The industry and the US government like to portray all opponents of genetic engineering as ignorant, superstitious people who fear and despise science. They like to portray biotechnology as cutting-edge science, giving the impression that its application is the future, the engine of prosperity which will dominate the next few decades. The truth, however, is that this is an industry in crisis, basing itself on a dangerous, untried technology which is in turn rooted in a discredited scientific paradigm. Predictable, safe genetic engineering might indeed be possible if the relationship between an organism’s genes and the organism itself were as simple as was believed before the Human Genome Project and subsequent studies discredited the idea that genes are stable entities, each of which performs a single function. We now know that this is not the case, that the genome is in fact a dynamic, complex mechanism whose exact workings depend on the interaction of thousands of components and in which an individual gene can perform very different tasks under differing circumstances. Whatever the genetic engineers may claim to continue to believe, genes cannot be removed or introduced like building blocks in a child’s toy. The process of genetic engineering is unpredictable and this fraught with risk. Perhaps, given further work, it may offer something useful to humanity. Clearly, however, given the current state of understanding the place for any such work is the laboratory.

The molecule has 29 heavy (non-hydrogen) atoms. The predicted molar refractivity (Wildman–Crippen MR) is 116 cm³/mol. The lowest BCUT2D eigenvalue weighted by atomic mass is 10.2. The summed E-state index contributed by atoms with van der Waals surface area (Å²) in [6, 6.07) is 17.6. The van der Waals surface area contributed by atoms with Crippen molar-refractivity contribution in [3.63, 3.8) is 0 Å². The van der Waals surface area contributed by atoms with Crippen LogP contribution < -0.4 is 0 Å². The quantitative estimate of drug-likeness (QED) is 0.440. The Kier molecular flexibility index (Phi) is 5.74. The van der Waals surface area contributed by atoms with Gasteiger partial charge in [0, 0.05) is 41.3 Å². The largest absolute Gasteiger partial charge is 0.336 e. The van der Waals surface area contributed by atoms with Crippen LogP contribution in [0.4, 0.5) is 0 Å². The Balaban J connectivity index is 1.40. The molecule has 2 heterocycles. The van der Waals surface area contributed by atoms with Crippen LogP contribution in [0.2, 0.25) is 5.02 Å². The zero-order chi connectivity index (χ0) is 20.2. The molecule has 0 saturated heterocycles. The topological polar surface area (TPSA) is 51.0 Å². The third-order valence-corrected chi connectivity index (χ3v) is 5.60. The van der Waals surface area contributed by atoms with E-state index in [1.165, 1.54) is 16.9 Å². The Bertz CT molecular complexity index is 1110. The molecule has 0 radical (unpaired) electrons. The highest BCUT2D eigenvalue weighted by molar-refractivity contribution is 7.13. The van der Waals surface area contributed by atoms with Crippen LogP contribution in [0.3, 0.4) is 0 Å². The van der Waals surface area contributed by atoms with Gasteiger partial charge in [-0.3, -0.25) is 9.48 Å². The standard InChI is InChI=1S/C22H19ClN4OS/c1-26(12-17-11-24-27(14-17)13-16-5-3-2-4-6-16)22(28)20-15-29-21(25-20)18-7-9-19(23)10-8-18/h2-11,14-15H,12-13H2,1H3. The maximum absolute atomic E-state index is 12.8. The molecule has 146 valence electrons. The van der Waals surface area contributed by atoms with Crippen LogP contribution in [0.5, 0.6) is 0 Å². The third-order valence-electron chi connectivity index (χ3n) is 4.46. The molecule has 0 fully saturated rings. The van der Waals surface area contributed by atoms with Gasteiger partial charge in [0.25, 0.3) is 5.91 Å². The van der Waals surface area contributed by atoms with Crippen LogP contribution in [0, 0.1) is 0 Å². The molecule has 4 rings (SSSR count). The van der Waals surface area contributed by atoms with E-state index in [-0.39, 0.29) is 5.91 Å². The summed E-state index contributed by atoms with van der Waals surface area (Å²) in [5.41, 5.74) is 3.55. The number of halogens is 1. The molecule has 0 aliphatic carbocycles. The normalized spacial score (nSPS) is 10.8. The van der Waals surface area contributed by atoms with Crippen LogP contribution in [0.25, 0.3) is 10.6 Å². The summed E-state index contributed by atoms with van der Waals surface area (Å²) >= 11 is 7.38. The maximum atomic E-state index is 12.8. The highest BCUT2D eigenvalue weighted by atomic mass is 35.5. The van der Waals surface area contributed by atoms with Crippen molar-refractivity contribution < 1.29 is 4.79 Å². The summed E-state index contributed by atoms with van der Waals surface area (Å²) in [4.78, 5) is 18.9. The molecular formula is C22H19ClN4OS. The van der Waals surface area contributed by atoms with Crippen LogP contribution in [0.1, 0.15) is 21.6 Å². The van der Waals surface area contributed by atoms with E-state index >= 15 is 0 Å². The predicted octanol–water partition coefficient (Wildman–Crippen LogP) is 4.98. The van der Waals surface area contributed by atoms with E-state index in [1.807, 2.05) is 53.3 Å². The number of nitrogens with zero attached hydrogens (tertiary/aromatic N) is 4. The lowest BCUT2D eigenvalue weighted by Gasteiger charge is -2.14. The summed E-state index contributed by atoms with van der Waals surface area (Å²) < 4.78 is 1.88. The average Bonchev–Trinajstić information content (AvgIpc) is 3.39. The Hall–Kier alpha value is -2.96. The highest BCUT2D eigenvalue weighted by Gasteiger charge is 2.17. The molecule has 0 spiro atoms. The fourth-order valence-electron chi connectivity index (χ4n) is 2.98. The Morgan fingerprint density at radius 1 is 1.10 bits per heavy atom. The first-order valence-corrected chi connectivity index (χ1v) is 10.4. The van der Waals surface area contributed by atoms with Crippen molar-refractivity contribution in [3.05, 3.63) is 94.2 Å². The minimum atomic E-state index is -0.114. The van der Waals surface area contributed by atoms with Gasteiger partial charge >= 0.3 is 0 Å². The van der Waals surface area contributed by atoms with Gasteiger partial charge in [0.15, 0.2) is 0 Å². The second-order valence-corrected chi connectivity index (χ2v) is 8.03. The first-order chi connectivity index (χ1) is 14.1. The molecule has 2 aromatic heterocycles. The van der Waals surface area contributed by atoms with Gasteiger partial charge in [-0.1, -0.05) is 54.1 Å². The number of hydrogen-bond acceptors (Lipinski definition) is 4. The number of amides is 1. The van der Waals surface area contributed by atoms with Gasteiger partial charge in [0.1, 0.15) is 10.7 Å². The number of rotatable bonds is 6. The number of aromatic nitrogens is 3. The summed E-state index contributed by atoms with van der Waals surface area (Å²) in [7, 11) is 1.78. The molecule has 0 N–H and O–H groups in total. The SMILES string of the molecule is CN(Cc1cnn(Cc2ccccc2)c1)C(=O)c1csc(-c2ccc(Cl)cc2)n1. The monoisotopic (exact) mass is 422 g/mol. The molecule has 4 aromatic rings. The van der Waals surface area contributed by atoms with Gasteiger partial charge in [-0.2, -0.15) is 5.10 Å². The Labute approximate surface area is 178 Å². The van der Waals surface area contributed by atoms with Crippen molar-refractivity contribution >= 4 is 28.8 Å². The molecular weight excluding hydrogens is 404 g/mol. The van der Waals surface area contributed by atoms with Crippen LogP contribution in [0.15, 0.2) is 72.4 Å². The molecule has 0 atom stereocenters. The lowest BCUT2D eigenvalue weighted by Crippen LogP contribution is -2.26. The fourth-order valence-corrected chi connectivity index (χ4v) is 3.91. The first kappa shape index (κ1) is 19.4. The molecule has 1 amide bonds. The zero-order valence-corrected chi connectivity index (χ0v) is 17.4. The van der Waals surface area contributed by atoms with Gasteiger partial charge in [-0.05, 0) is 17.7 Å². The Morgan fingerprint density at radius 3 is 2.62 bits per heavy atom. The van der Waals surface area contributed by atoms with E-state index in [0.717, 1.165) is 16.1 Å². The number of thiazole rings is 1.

The only reason that anyone thinks otherwise is that billions of dollars have been invested in what is turning out to be a dead end, and at a time when the American economy is entering what with every day that passes seems more and more certain to turn out to be a major crisis. Even Nature Biotechnology ­ something of an industry house journal - was obliged to report, at the end of 2002, that "the clock is ticking for many small (biotech) companies; their funds are drying up and although venture capital is abundant, it is currently available only at valuations that are highly depressed compared with those at which some companies raised their last lot of money."

Agricultural biotechnology in its present form is a vast scientific and commercial error. The people who have invested their money, time an reputations in it cannot afford to admit this. Unfortunately, they will not be the ones that end up paying the heaviest price for their incompetence, greed and hubris. As usual, the bill will be met by those least able to afford it, and the currency in which it will be denominated will not be dollars or euros alone, but the health and livelihoods of human beings and the environment in which we live.